It is not meet for me to speak thereon.
But if I see a blind man near a well
It is a crime for me to remain silent.
Harun-ur-Rashid said when the country of Egypt was surrendered to
him: 'In contrast to the rebel who had in his arrogance of being sovereign
of Egypt pretended to be God, I shall bestow this country upon the
meanest of my slaves.' He had a stupid negro, Khosaib by name, whom
he made governor of Egypt but his intellect and discrimination were
so limited that when the tribe of Egyptian agriculturists complained
and stated that they had sown cotton along the banks of the Nile and
that an untimely rain had destroyed it he replied: 'You ought to have
sown wool.' A pious man heard this, and said:
'If livelihood were increased by knowledge
None would be more needy than the ignorant.
Nevertheless the ignorant receive a livelihood
At which the learned stand aghast.
The luck of wealth consists not in skill
But only in the aid of heaven.
It happens in the world that many
Silly men are honoured and sages despised.
If an alchemist has died in grief and misery,
A fool discovered a treasure amidst ruins.'
A Chinese slave-girl having been brought to a king, he desired to
have connection with her whilst in a state of intoxication but, as
she repelled him, he became angry and presented her to one of his
negro-slaves whose upper lip was higher than his nostrils whilst the
lower one hung down to his neck. His stature was such that the demon
Sakhrah would have been put to flight and a fountain of pitch emitted
stench from his armpits.
Thou wouldst say that, till the resurrection, ugliness
Is his stamp as that of Joseph was beauty.
His person was of so wretched an aspect
That his ugliness surpassed all description
And from his armpits we take refuge with Allah,
They were like a corpse in the month of Merdad.
At that time the desire of the negro was libidinous, his lust overcame
him, his love leapt up and he took off the seal of her virginity.
In the morning the king sought the girl but could not find her and,
having obtained information of what had taken place, he became angry,
ordered the negro and the girl to be firmly tied together by their
hands and feet and to be thrown from the lofty building into a ditch.
One of the veziers, placing the face of intercession upon the ground,
pleaded that there was no guilt in the negro since all the servants
of his majesty usually receive presents and benefits as he had received
the girl. The king rejoined: 'What would it have mattered if he had
for one night delayed his enjoyment?' He said: 'My lord, hast thou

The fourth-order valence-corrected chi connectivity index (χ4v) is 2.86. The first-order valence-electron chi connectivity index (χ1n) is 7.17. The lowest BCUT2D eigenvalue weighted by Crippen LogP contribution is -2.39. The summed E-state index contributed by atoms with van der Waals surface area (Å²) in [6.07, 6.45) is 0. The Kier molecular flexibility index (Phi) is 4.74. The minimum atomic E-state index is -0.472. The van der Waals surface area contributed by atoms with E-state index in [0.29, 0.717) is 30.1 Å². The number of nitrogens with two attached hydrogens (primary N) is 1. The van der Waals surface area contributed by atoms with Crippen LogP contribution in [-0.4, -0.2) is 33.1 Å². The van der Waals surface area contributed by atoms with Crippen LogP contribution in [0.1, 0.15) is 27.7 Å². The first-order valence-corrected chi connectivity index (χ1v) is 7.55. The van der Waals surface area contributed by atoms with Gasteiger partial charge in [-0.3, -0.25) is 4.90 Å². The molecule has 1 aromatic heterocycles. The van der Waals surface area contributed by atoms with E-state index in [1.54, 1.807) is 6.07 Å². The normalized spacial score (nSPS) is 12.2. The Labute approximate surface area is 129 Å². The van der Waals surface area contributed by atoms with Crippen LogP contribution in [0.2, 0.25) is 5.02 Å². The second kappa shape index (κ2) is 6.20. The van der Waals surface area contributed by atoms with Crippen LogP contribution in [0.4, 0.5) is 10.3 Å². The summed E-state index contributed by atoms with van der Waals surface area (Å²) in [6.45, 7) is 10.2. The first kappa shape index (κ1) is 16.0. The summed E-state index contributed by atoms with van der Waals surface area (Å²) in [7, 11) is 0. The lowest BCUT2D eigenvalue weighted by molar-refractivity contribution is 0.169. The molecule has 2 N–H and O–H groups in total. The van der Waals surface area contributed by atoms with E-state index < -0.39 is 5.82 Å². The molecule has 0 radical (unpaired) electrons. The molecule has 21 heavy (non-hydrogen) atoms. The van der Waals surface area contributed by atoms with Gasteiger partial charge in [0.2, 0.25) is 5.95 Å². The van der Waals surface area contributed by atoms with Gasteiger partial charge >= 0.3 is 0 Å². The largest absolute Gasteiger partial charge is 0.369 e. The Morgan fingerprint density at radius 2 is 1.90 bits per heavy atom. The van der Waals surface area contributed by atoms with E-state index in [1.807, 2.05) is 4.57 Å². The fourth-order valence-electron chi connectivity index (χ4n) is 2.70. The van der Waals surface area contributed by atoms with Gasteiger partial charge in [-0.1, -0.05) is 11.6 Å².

not heard that it was said:
When a man with a burning thirst reaches a limpid spring,
Think not that he will care for a mad elephant.
When a hungry infidel is in an empty house at table
Reason will not believe that he cares for the Ramazan.'
The king, being pleased with this sally, exclaimed: 'I make thee a
present of the negro. What am I to do with the girl?' He replied:
'Give the girl to the negro because that half is also due to a dog
of which he has consumed the other half.'
The thirsty heart does not wish for limpid water
Half of which was consumed by a fetid mouth.
How can the king's hand again touch
An orange after it has fallen into dung?
Iskandur Rumi, having been asked how he had conquered the east and
the west, considering that the treasures, territories, reigns and
armies of former kings exceeded his own and they had not gained such
a victory, replied: 'Whatever country I conquered by the aid of God
the most high, I abstained from distressing its population and spoke
nothing but good of the king.'
The intelligent will not call him great
Who speaks ill of the great.
All this is nothing as it passes away:
Throne and luck, command and prohibition, taking and giving.
Injure not the name of those who have passed away
In order that thy own name may subsist.
The Morals of Dervishes
One of the great devotees having been asked about his opinion concerning
a hermit whom others had censured in their conversation, he replied:
'I do not see any external blemishes on him and do not know of internal
Whomsoever thou seest in a religious habit
Consider him to be a religious and good man
And, if thou knowest not his internal condition,
What business has the muhtasib inside the house?
I saw a dervish who placed his head upon the threshold of the Ka'bah,
groaned, and said: 'O forgiving, 0 merciful one, thou knowest what
an unrighteous, ignorant man can offer to thee.'
I have craved pardon for the deficiency of my service
Because I can implore no reward for my obedience.
Sinners repent of their transgressions.
Arifs ask forgiveness for their imperfect worship.
Devotees desire a reward for their obedience and merchants the price
of their wares but I, who am a worshipper, have brought hope and not
obedience. I have come to beg and not to trade. Deal with me as thou
Whether thou killest me or forgivest my crime,
my face and head are on thy threshold.
A slave has nothing to command; whatever thou commandest I obey.
I saw a mendicant at the door of the Ka'bah
Who said this and wept abundantly:
'I ask not for the acceptance of my service
But for drawing the pen of pardon over my sins.'
I saw A'bd-u-Qader Gaillani in the sanctuary of the Ka'bah with his
face on the pebbles and saying: 'O lord, pardon my sins and, if I
deserve punishment, cause me to arise blind on the day of resurrection
that I may not be ashamed in the sight of the righteous.'
With my face on the earth of helplessness